Agencies

[Federal Register Volume 82, Number 186 (Wednesday, September 27, 2017)]
[Rules and Regulations]
[Pages 44917-44918]
From the Federal Register Online via the Government Publishing Office [www.gpo.gov]
[FR Doc No: 2017-20632]


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SECURITIES AND EXCHANGE COMMISSION

17 CFR Parts 229 and 249

[Release No. 33-10415; 34-81673; File No. S7-07-13]


Commission Guidance on Pay Ratio Disclosure

AGENCY: Securities and Exchange Commission.

ACTION: Interpretation.

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SUMMARY: The Securities and Exchange Commission is publishing 
interpretive guidance to assist registrants in preparation of their pay 
ratio disclosures required by Item 402(u) of Regulation S-K.

DATES: Effective Date: September 27, 2017.

FOR FURTHER INFORMATION CONTACT: John Fieldsend, Special Counsel, or 
Steven G. Hearne, Senior Special Counsel, at (202) 551-3430, in the 
Division of Corporation Finance; 100 F Street NE., Washington, DC 
20549.

SUPPLEMENTARY INFORMATION: 

I. Introduction

    In 2015, the Commission adopted a rule \1\ to implement the pay 
ratio disclosure requirement \2\ mandated by Section 953(b) of the 
Dodd-Frank Wall Street Reform and Consumer Protection Act.\3\ In doing 
so, the Commission stated its belief that, in order for the data points 
provided by the rule to be of use to investors, the pay ratio rule 
``should be designed to allow shareholders to better understand and 
assess a particular registrant's compensation practices and pay ratio 
disclosures rather than to facilitate a comparison of this information 
from one registrant to another.'' \4\ Consistent with this view, the 
Commission stated that it sought to provide flexibility in a manner 
that would ``reduce costs and burdens for registrants while preserving 
what we perceive to be the purpose and intended benefits'' of the 
statutorily mandated disclosure.\5\ Under the final rule, registrants 
must provide pay ratio disclosure for the first fiscal year beginning 
on or after January 1, 2017, which means that registrants will begin 
making pay ratio disclosures in early 2018.
---------------------------------------------------------------------------

    \1\ Pay Ratio Disclosure, Release No. 33-9877 (Aug. 5, 2015) [80 
FR 50103 (Aug. 18, 2015)] (``Pay Ratio Release'').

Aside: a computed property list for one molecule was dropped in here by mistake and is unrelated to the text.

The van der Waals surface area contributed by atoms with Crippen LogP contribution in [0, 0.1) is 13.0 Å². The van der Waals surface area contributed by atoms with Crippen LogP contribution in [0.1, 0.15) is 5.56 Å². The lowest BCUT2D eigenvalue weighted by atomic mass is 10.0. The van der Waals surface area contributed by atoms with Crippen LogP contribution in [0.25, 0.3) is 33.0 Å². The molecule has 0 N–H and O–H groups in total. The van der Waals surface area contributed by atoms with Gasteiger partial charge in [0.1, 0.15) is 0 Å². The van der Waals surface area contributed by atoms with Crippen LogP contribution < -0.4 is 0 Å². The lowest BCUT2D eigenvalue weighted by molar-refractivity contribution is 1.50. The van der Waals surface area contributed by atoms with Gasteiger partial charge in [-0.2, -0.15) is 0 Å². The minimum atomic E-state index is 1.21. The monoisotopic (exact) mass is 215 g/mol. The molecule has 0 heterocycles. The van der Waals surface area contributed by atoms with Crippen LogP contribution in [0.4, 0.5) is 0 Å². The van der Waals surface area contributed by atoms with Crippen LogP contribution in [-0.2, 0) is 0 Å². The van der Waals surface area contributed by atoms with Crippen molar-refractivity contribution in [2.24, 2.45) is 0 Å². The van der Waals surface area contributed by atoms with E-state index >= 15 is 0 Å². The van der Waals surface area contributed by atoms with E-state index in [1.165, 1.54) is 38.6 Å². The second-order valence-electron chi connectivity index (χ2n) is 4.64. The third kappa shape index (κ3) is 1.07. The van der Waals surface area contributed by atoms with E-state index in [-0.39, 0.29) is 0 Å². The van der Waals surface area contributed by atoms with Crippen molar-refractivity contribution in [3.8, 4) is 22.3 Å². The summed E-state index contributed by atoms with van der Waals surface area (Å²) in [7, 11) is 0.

\2\ 15 U.S.C. 78n(i).
    \3\ Public Law 111-203, sec. 953(b), 124 Stat. 1376, 1904 
(2010), as amended by Public Law 112-106, sec. 102(a)(3), 126 Stat. 
306, 309 (2012).
    \4\ Pay Ratio Release, supra note 1, at 50106.
    \5\ Id. at 50107.
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    In light of the approaching compliance date and concerns raised 
about the implementation of the disclosure requirement,\6\ this release 
provides additional guidance to assist registrants in their compliance 
efforts. In addition, the Commission staff is publishing guidance about 
the use of statistical sampling to assist registrants in determining 
their median employee for purposes of the pay ratio disclosure.\7\
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    \6\ See, e.g., letters from Business Roundtable (Mar. 23, 2017) 
(``BRT''), Davis Polk & Wardwell LLP (Mar. 23, 2017) (``Davis 
Polk''), Financial Services Roundtable (Mar. 23, 2017) (``FSR''), 
The Insurance Coalition (Mar. 23, 2017) (``Insurance Coalition''), 
National Association of Manufacturers (Mar. 23, 2017) (``NAM''), and 
Society for Corporate Governance (Mar. 24, 2017) (``SCG'') available 
at https://www.sec.gov/comments/pay-ratio-statement/payratiostatement.htm.
    \7\ See Division of Corporation Finance Guidance on Calculation 
of Pay Ratio Disclosure, September 21, 2017, available at https://www.sec.gov/rules/interp/2017/33-10415.pdf.
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II. Commission Guidance

A. Use of Reasonable Estimates, Assumptions, and Methodologies and